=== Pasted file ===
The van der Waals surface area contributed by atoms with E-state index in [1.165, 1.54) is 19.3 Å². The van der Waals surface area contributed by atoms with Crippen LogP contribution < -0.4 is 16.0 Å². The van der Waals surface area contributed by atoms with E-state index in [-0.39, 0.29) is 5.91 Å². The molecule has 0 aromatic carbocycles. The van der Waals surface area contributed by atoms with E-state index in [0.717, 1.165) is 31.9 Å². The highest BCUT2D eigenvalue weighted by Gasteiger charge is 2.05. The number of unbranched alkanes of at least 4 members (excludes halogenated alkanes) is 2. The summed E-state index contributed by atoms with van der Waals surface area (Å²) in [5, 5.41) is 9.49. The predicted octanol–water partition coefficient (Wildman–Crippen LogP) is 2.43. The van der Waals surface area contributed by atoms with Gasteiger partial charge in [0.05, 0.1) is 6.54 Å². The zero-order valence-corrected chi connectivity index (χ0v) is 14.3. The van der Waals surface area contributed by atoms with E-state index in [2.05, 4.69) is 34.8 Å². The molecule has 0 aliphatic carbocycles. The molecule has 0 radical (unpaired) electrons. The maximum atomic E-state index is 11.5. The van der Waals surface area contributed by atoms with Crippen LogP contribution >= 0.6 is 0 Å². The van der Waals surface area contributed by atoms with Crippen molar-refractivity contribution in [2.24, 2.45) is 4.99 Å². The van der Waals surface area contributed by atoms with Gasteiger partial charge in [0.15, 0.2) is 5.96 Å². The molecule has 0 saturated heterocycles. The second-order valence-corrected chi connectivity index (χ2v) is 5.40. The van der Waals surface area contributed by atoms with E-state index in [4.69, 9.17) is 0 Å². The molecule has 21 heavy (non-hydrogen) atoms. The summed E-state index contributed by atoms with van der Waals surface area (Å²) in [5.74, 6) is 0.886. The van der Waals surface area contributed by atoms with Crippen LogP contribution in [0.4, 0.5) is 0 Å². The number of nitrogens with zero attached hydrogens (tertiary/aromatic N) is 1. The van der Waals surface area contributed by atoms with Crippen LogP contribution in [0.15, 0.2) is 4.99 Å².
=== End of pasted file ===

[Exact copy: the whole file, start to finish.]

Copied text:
The van der Waals surface area contributed by atoms with E-state index in [1.165, 1.54) is 19.3 Å². The van der Waals surface area contributed by atoms with Crippen LogP contribution < -0.4 is 16.0 Å². The van der Waals surface area contributed by atoms with E-state index in [-0.39, 0.29) is 5.91 Å². The molecule has 0 aromatic carbocycles. The van der Waals surface area contributed by atoms with E-state index in [0.717, 1.165) is 31.9 Å². The highest BCUT2D eigenvalue weighted by Gasteiger charge is 2.05. The number of unbranched alkanes of at least 4 members (excludes halogenated alkanes) is 2. The summed E-state index contributed by atoms with van der Waals surface area (Å²) in [5, 5.41) is 9.49. The predicted octanol–water partition coefficient (Wildman–Crippen LogP) is 2.43. The van der Waals surface area contributed by atoms with Gasteiger partial charge in [0.05, 0.1) is 6.54 Å². The zero-order valence-corrected chi connectivity index (χ0v) is 14.3. The van der Waals surface area contributed by atoms with E-state index in [2.05, 4.69) is 34.8 Å². The molecule has 0 aliphatic carbocycles. The molecule has 0 radical (unpaired) electrons. The maximum atomic E-state index is 11.5. The van der Waals surface area contributed by atoms with Crippen LogP contribution >= 0.6 is 0 Å². The van der Waals surface area contributed by atoms with Crippen molar-refractivity contribution in [2.24, 2.45) is 4.99 Å². The van der Waals surface area contributed by atoms with Gasteiger partial charge in [0.15, 0.2) is 5.96 Å². The molecule has 0 saturated heterocycles. The second-order valence-corrected chi connectivity index (χ2v) is 5.40. The van der Waals surface area contributed by atoms with E-state index in [4.69, 9.17) is 0 Å². The molecule has 21 heavy (non-hydrogen) atoms. The summed E-state index contributed by atoms with van der Waals surface area (Å²) in [5.74, 6) is 0.886. The van der Waals surface area contributed by atoms with Crippen LogP contribution in [0.4, 0.5) is 0 Å². The number of nitrogens with zero attached hydrogens (tertiary/aromatic N) is 1. The van der Waals surface area contributed by atoms with Crippen LogP contribution in [0.15, 0.2) is 4.99 Å².